In Bells, Gongs, and Wooden Fish, Venerable Master Hsing Yun grants voices to the objects of daily monastic life to tell their stories in this collection of first-person narratives. From monastic shoes to robes and alms bowls, these everyday objects tell the story of their lives and the life of Buddhism from their own perspective. Originally published in 1953, the collected sketches are both lyrical and satiric. The collection of inanimate speakers describe and criticize the state of Chinese Buddhism in the early twentieth century in which educating the laity is an afterthought and the day-to-day activities of monastics are dominated by funerary rites. Bells, Gongs, and Wooden Fish showcases the beginnings of Master Hsing Yun's work as a Buddhist reformer, and describes a path to revolutionize, modernize, and humanize Buddhism that resonates to this day.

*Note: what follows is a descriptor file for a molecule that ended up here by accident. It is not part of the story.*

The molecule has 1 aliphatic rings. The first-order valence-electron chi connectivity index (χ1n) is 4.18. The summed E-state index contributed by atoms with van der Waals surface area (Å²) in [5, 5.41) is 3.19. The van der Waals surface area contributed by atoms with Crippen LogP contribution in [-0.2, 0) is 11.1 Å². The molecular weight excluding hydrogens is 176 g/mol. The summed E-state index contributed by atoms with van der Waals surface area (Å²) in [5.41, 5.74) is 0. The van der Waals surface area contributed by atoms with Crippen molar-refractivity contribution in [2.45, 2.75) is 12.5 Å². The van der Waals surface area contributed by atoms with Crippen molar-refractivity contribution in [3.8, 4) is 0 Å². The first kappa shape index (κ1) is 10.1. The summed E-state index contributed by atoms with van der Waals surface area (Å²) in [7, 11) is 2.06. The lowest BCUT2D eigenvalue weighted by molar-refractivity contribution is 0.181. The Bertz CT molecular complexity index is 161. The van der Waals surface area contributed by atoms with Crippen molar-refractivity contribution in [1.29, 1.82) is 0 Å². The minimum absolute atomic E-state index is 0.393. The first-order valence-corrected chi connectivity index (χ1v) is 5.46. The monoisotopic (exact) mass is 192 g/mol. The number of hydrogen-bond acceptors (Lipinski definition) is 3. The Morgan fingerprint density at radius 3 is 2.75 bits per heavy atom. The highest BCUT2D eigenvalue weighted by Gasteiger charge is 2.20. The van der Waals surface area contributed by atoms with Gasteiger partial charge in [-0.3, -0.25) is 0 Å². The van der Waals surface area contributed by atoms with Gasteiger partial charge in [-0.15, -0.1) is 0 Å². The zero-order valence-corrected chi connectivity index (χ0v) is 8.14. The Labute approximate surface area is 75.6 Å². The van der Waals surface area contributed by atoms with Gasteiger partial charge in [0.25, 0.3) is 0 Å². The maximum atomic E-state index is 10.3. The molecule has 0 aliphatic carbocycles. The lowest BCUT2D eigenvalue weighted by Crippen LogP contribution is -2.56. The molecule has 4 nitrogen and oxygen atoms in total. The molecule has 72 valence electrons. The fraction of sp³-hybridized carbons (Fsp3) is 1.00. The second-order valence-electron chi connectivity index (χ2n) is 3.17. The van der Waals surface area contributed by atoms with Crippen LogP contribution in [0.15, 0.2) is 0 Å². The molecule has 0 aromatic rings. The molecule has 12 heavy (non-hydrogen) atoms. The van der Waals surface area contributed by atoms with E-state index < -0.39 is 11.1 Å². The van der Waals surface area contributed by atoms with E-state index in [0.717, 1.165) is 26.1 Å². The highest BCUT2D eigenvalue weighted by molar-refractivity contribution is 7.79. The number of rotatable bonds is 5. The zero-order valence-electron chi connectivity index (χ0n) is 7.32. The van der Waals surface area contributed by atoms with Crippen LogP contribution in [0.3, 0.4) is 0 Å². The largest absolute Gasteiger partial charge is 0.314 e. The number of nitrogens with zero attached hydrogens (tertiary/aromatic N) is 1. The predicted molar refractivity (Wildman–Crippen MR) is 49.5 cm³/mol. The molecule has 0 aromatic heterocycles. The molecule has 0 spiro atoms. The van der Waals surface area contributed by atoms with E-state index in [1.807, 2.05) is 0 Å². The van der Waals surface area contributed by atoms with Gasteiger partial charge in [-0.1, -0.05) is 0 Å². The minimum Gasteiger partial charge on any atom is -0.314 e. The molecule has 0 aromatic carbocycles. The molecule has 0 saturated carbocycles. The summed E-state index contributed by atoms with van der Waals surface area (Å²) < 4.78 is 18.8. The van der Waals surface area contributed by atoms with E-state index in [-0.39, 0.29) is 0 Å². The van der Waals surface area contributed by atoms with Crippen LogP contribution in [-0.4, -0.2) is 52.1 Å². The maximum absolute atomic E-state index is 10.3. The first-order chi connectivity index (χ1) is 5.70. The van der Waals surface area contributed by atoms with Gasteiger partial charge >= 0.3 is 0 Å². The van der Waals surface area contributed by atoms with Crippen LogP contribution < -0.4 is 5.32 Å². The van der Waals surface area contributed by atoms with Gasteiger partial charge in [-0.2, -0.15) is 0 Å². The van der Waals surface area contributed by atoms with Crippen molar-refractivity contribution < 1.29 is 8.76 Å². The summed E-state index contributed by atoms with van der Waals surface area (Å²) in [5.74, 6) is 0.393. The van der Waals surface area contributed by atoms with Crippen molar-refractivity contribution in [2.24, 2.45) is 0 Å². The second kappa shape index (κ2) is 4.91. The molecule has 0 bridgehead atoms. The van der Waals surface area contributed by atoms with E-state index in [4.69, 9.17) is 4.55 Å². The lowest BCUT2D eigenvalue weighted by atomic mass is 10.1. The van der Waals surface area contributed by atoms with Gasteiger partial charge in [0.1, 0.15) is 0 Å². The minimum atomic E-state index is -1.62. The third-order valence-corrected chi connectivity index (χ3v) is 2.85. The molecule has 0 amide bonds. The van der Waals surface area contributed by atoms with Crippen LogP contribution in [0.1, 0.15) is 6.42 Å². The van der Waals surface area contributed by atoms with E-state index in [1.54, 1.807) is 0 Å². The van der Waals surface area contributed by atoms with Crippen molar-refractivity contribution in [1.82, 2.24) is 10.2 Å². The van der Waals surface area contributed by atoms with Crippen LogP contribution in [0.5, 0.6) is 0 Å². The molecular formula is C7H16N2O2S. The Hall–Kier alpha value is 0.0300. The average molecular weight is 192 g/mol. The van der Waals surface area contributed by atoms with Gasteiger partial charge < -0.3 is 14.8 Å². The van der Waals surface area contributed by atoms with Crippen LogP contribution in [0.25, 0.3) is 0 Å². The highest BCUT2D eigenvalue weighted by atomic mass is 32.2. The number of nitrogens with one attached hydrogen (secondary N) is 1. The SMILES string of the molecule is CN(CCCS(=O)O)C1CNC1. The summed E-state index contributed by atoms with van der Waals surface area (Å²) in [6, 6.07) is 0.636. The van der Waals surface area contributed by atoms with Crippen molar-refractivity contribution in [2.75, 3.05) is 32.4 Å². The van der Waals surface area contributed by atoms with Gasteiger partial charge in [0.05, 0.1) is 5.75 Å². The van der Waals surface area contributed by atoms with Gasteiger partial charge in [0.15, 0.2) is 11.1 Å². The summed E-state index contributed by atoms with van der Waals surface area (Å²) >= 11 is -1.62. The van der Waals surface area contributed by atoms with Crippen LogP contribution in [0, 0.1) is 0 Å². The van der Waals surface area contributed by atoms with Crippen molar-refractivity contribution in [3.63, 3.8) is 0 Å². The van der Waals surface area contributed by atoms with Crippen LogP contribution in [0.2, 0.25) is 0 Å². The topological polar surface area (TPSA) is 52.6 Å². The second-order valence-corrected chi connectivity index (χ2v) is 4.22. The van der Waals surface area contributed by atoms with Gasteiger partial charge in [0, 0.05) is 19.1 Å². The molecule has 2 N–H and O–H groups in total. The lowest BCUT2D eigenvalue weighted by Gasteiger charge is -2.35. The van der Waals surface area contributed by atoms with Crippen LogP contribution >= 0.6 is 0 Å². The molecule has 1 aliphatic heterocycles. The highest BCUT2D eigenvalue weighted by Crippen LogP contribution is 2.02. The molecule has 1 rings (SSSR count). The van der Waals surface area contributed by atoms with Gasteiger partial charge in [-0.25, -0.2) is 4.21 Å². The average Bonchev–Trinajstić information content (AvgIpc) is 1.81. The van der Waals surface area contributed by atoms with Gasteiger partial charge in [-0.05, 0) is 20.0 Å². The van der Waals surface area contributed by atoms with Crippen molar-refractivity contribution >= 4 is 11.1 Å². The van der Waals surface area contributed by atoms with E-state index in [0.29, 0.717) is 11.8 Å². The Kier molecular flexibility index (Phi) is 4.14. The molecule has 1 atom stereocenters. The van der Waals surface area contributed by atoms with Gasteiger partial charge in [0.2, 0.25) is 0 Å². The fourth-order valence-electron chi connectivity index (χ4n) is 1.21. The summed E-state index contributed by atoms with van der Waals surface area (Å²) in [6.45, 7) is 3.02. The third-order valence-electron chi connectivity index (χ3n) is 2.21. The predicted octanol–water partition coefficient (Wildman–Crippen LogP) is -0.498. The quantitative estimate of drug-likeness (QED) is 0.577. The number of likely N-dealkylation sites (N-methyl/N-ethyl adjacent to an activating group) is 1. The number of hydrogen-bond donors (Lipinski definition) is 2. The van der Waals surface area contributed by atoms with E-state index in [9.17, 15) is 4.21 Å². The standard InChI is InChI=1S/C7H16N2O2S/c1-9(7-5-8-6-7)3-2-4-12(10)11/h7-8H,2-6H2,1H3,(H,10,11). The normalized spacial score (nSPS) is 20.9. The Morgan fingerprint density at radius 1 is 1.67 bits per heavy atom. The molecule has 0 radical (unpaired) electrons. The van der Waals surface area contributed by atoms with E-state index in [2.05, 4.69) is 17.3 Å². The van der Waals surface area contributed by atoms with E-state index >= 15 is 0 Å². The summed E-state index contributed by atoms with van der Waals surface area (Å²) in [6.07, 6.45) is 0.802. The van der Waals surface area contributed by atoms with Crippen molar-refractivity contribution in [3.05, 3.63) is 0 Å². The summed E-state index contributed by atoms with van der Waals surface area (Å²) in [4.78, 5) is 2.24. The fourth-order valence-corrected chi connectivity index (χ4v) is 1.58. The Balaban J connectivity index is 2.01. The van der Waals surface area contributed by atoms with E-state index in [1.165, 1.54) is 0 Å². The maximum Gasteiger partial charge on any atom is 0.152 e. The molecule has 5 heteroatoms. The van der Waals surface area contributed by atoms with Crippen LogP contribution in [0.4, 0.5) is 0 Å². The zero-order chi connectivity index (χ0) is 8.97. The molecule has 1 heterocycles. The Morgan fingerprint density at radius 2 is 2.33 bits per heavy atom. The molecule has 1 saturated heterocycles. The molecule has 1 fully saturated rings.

Venerable Master Hsing Yun is a Chinese Buddhist monk, author, philanthropist, and founder of the Fo Guang Shan monastic order, which has branches throughout Asia, Europe, Africa, Australia, and the Americas. Ordained at the age of twelve in Jiangsu Province, China, Master Hsing Yun has spent his over seventy years as a Buddhist monk building what he calls Humanistic Buddhism: Buddhism that meets the needs of people and is integrated into all aspects of life. In 1949, Master Hsing Yun came to Taiwan and began to nurture the new burgeoning Buddhist culture in Taiwan. He served as an editor and contributor to many Buddhist magazines and periodicals, authoring the daily columns "Between Ignorance and Enlightenment," "Dharma Words," and "Hsing Yun's Chan Talk," as well as starting his own Buddhist magazine, Awakening the World, in 1957, and the first daily Buddhist newspaper, the Merit Times, in 2000. Master Hsing Yun authored many important works including the Song of Silence, the Biography of Sakyamuni Buddha, and National Master Yulin. Master Hsing Yun also edited and sponsored the Fo Guang Encyclopedia, the most authoritative Buddhist reference work in the Chinese language. His contributions have reached as far as sponsoring Buddhist music and art, to creating Buddhist programming for television, radio, and the stage.